What examples of self-regulation and responding to feedback have you found in your own or your peers’ work designing landscapes, lifestyles, and other systems? Please share in the comments, and pass this principle on to others!

Syracuse Grows Member Garden Meeting: March 19 Notes

The resource drive will take place on April 27th. We need 2 or more people and shovels on site to unload compost and woody debris/mulch. Also, Syracuse Grows is looking for pickup truck drivers to help move material around and will pay for cleanup costs. The HQ for the Resource Drive will be on the corner of Colvin & Salina St.

Spring seedlings partnership with the Brady Farm was announced: member gardens will get a $20 credit to pickup seedlings at Brady Farm. The images below link to the available seedlings list passed out at the meeting (front and back). Most items will be available starting May 6th (farm is open Monday-Friday 9am-3:30pm and Saturday 9am-1pm). Spring greens/brassicas (broccoli, cabbage, collards, mustards, pac choi) are only available the week of April 22 – 27th, 9am-3pm.

Seedling List – Back

Seedling List – Front

Syracuse Grows Mini-Grant Program for member gardens is available this year. Applications are short and just call for receipts and status updates if awarded. Awards are reimbursement-based with a maximum of $400 per garden. Applications are reviewed on a rolling basis at the 2nd Tuesday of each month.

Other funding opportunities were discussed: the Parks Conservancy offers up to $2,000 grants and Syracuse community gardens within the city are eligible. The Gifford Foundation’s What If grant is another potential funding source, with rolling applications and a history of awards to community gardens.

We announced the upcoming Plant Sale & Swap hosted by Alchemical Nursery & Bread and Roses.

Ecological Hero Highlight: Masanobu Fukuoka

Fukuoka, a farmer leading landscapes and lifestyles toward smoother paths. Daoism emphasizes the importance of relaxation to let the natural way flow within your mind, speech, actions, and beyond. Fukuoka cultivates peace of people and of places, finding paths of least resistance to move well with the Way.

Masanobu Fukuoka (Japanese: 福岡 正信 Hepburn: Fukuoka Masanobu, 2 February 1913 – 16 August 2008) was a Japanese farmer and philosopher celebrated for his natural farming and re-vegetation of desertified lands. He was a proponent of no-till, no-herbicide grain cultivation farming methods traditional to many indigenous cultures,[1] from which he created a particular method of farming, commonly referred to as “natural farming” or “do-nothing farming”.[2][3][4]

Fukuoka was the author of several Japanese books, scientific papers and other publications, and was featured in television documentaries and interviews from the 1970s onwards.[5] His influences went beyond farming to inspire individuals within the natural food and lifestyle movements. He was an outspoken advocate of the value of observing nature’s principles.[6]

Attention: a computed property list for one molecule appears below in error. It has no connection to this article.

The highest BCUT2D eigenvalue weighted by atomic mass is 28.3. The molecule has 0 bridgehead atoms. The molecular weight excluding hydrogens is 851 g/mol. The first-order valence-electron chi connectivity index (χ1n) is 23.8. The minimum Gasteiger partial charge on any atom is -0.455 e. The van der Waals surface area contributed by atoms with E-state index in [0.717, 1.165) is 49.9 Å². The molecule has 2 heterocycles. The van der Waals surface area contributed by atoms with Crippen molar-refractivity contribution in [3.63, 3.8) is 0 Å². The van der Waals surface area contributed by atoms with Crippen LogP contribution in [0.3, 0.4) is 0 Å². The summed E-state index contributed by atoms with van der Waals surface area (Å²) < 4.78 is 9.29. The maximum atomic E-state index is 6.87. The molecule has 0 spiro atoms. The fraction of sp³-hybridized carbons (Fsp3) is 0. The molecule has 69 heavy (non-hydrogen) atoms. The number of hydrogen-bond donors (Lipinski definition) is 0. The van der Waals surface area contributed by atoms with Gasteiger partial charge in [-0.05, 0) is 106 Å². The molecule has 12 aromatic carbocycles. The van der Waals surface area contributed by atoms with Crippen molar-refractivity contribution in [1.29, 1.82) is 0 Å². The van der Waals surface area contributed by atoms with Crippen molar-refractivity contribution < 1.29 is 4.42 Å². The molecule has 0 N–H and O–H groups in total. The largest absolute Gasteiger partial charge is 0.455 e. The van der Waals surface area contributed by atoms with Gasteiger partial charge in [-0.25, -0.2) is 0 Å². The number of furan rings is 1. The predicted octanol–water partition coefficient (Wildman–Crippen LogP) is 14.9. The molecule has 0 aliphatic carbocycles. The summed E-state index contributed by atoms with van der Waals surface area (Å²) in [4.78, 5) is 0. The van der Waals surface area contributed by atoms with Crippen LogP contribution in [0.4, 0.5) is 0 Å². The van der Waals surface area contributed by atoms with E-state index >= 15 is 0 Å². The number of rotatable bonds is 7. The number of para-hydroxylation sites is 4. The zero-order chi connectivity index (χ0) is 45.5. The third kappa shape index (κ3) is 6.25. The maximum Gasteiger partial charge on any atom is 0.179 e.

via https://en.wikipedia.org/wiki/Masanobu_Fukuoka

To learn more about Fukuoka and natural farming methods from him, check out www.permaculture.com/node/140

 

August 6 is a day to celebrate this person – perhaps a ‘saint’ for the green spiritually inclined – though acknowledgement, knowledgement, and embodiment any day is the way to The Way!

Learn Trade Skills

Motivational graphic for repairing, building, making (and don’t forget gardening!)

“An ally in leaving the world better than one found it!” – My own saying

“Build a better world by doing good things instead of being angry at bad guys.” – Paul Wheaton of Permies.com

Repair, Recycle, ReUse

Go to a Repair Cafe near you!

– Fun hobbies
– Fulfilling & educational
– Meaningful, build resilience
– Direct action to build a better world environmentally, socially, productively
– Save money

* Not all trade skill applications equal, YMMV

[originally posted at https://alchemecology.com/?p=1209]

On the Issue of Exotic and Native Plants in Permaculture

Paul Wheaton in a Permaculture Keynote, discussing the role of exotic plants in permaculture systems to maximize net benefit of productive conservation:

‘Native plants are important and most permaculture systems are made up of them – I can’t think of a permaculture system that didn’t! – but a lot of people keen on native plants believe that you should only plant native plants. I ask them: what do you eat? Nearly all of them eat food that’s not native, at least a little bit every week. Most people, 99% of their diet is not native.’ By gardening, people can grow a lot of their food, and gardening can serve as conservation while also providing many benefits! Some invasive plants certainly aren’t suitable for intentional planting and cultivation, but where’s that fine line? There are many useful plants which were once exotic and are now considered staples.

 

And a more detailed description/conclusion of the overall presentation:

‘food problems, fuel problems, petroleum and irrigation – we’ve solved a lot of these problems and we just need to get the word out and more people doing this around the world. … We could go be angry, but I think it’s much better to keep sharing the info we’re sharing, pass it on as much as we can share…it’s very important! …we’re doing something wrong, and the solution just turns out to be that shaking your fist at bad guys just isn’t really doing the trick. However we have other means, and thankfully it’s much a much smoother ride to tell somebody about an idea than to be angry at them.’